On this day in 1821, Marie Dolores Eliza Rosanna Gilbert, one of the 19th century’s most colourful figures, was born in Ireland. Better known as Lola Montez, she was an adventuress, dancer, and entertainer who performed across Europe, Asia, and the United States. She gained notoriety for her liaison with the Bavarian King Louis I, who made her Countess of Landsfield.
The breathtaking life of Lola Montez spans continents, includes liaisons with some of Europe’s most eminent figures, and has inspired a variety of references across dance and literature. Although her birth date and place is disputed, it is thought that she was born in either Limerick or Grange in Ireland’s county Sligo, before her family left for India where her father had been posted. She is thought to have spent her childhood in India—despite her father’s untimely death shortly after arrival—and became known for her mischievous ways early on. The young girl was shipped back to Britain to attend boarding school where her beauty and spontaneity made a strong impression.
Whilst still in her teens, she eloped with a British lieutenant, but the marriage would not last. Following their separation in the early 1840s, she launched her career as a dancer in Calcutta. Soon after this, she debuted in London as “Lola Montez, the Spanish Dancer” and the rest is history—and a particularly good one at that.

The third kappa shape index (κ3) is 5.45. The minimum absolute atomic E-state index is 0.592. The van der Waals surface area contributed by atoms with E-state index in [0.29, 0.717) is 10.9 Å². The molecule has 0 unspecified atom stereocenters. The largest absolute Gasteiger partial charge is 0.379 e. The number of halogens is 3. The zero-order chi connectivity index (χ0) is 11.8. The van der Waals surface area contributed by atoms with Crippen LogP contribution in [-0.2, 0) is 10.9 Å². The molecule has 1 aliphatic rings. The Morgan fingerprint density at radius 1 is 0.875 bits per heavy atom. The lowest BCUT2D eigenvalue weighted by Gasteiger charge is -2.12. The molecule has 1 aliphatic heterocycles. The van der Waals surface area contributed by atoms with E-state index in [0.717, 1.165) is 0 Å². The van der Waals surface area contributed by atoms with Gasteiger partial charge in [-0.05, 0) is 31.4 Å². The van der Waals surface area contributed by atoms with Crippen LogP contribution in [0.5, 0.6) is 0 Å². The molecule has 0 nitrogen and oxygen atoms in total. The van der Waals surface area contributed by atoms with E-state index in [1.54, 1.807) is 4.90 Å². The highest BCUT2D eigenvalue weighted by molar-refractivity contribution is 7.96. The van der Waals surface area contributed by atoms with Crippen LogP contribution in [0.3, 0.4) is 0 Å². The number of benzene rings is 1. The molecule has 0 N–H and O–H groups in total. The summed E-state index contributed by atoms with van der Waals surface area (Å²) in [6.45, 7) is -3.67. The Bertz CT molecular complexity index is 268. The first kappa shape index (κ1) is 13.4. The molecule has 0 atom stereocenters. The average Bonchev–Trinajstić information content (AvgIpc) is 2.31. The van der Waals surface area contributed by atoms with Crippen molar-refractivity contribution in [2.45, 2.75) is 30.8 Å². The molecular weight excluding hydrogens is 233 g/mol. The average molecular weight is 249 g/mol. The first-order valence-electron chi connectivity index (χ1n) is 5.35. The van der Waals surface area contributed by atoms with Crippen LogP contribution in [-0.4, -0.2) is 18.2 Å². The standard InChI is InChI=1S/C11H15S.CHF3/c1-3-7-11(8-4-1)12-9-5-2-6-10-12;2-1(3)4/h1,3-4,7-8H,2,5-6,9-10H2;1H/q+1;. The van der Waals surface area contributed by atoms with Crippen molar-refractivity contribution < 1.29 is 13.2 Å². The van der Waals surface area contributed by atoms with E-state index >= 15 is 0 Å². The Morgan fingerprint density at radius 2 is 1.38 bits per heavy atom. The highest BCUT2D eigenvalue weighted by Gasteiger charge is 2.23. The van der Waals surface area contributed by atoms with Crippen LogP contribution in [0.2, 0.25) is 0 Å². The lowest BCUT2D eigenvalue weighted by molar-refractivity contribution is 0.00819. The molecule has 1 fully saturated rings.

Predictably, scandal followed as she was called out as the lieutenant’s wife, but the beautiful Lola Montez would not be stopped at such passé nonsense. Her travels continued and she danced across Europe. Gilbert’s life was beginning to take shape and her work brought her into intimate contact with great writers like Alexandre Dumas and musicians like Franz Liszt.
In 1846, she is said to have danced for the Bavarian King Louis I. Overwhelmed by the dancing beauty, the King was rumoured to have asked Montez in public if her bosom was real. The great entertainer, rising to the situation, removed a few layers of her dress to reveal that it was indeed authentic. The story has little validity, however it does shed some light on the public’s view of Lola Montez and the energy of her performances. Nonetheless, Louis was somehow convinced in the end, and he offered her a title, castle, and substantial annuity. She remained his mistress and held considerable influence over his court pushing a liberal agenda until his regime fell in 1848.
Following a jaunt to London where she embarked on a second unsuccessful marriage—despite having never officially divorced the lieutenant—Montez left for the United States. She continued dancing for a few years in the early 1850s, married again, and settled briefly in California where she taught a young Lotta Crabtree, who would go on to become an incredibly popular entertainer and actress. Following a tour of Australia, Montez returned to the US, where she finally settled in New York City.
Montez would go on to publish a number of books, including the remarkably titled The Arts of Beauty, or, Secrets of a Lady’s Toilet with Hints to Gentlemen on the Art of Fascination in 1858, along with an autobiography. She devoted her time to philanthropy in her final years and is thought to have undergone a religious conversion.
Along with her immense cultural legacy, Lola Montez also has a lake and mountain named after her in California, Lola Montez Lake, and Mount Lola, both nearby Lake Tahoe.
Photo Credit: Time & Life Pictures/Getty Images
Photo Caption: Painted portrait of Lola Montez by Joseph Karl Stieler, 1847.